A plan for a children’s mental health system that matches what’s available for adults in Iowa is getting support from advocates, but there are concerns the proposal doesn’t go far enough.
Mills County Supervisor Richard Crouch spoke at a statehouse hearing on the legislation.
“It’s something that we’ve needed for a long time, but to do it without funding or to start a program without funding doesn’t make much sense to me,” Crouch said.
The government’s Medicaid program and local property tax cover most of the costs of providing mental health care to Iowans. Local government officials say they need more flexibility in how to pay for services — and the system in general can’t be sustained under the current financing system. Others said the bill lacks deadlines for the state’s mental health regions to establish mental health services for teens and children.
Nina Rickman has adopted two children with mental health issues. She said the bill should establish a statewide hotline for individuals and families trying to find help.
“That would be so so helpful for families across the state to have a crisis hotline where they can call and they can get connected with services,” she said. “It would make it easy for people and, right now, it is anything but easy.”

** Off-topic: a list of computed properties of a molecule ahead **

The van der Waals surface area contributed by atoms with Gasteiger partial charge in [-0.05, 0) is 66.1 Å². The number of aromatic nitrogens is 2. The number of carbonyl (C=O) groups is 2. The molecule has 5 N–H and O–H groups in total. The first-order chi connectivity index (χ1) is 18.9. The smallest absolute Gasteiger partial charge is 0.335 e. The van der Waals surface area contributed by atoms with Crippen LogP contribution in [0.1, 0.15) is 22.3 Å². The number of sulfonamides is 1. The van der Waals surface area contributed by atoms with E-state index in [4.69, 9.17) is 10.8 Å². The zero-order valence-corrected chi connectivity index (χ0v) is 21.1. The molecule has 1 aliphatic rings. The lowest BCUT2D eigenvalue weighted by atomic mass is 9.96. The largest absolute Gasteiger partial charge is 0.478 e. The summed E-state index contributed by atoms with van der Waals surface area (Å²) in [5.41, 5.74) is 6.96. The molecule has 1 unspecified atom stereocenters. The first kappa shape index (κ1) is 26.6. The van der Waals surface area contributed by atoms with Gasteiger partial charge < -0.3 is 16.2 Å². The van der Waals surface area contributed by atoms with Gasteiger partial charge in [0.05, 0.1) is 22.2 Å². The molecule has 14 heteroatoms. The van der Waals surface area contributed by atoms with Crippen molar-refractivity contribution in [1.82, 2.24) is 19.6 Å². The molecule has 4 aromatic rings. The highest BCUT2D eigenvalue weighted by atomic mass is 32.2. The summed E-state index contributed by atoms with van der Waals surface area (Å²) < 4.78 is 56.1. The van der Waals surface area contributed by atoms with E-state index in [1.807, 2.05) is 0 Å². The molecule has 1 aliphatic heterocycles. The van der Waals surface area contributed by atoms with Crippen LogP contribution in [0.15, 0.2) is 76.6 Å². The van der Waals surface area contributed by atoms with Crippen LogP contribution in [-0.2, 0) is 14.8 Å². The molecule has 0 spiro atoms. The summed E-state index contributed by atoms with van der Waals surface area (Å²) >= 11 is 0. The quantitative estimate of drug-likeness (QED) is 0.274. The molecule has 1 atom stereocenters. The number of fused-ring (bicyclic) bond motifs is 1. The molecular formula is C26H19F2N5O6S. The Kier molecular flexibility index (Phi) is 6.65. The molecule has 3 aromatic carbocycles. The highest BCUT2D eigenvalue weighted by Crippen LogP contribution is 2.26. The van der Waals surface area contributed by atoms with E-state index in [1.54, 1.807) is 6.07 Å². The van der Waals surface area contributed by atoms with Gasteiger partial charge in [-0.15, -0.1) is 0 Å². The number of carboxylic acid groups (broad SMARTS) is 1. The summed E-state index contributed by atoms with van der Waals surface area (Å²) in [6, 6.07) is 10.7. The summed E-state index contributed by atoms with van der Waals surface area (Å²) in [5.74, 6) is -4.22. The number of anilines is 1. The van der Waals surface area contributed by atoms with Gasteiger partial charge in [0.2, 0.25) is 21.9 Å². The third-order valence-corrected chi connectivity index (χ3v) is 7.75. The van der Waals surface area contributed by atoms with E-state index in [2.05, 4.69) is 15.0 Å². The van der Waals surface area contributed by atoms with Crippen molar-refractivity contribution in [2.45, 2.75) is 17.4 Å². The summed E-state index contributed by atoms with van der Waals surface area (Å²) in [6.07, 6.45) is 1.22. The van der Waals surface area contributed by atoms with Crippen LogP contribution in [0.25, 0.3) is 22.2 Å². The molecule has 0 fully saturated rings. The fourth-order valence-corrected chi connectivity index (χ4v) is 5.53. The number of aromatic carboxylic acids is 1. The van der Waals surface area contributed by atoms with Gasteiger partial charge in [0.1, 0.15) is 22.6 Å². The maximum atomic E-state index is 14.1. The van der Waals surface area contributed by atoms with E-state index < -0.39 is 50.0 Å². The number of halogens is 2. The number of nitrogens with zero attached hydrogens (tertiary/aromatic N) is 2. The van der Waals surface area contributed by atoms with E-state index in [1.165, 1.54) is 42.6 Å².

Governor Kim Reynolds appointed a task force last year to come up with recommendations for a children’s mental health care system.
“It’s the right thing to do. We don’t have a children’s mental health system now. We’ve been talking about it for decades,” Reynolds said yesterday at her weekly news conference. “…I like where the bill is starting, but like anything that goes through the legislative process this is an opportunity to address concerns or maybe gaps or hear from different constituencies if we’re on the right path.”
A Senate subcommittee has given initial approval to the plan this week.
(Reporting by Iowa Public Radio’s Katarina Sostaric; additional reporting by Radio Iowa’s O. Kay Henderson)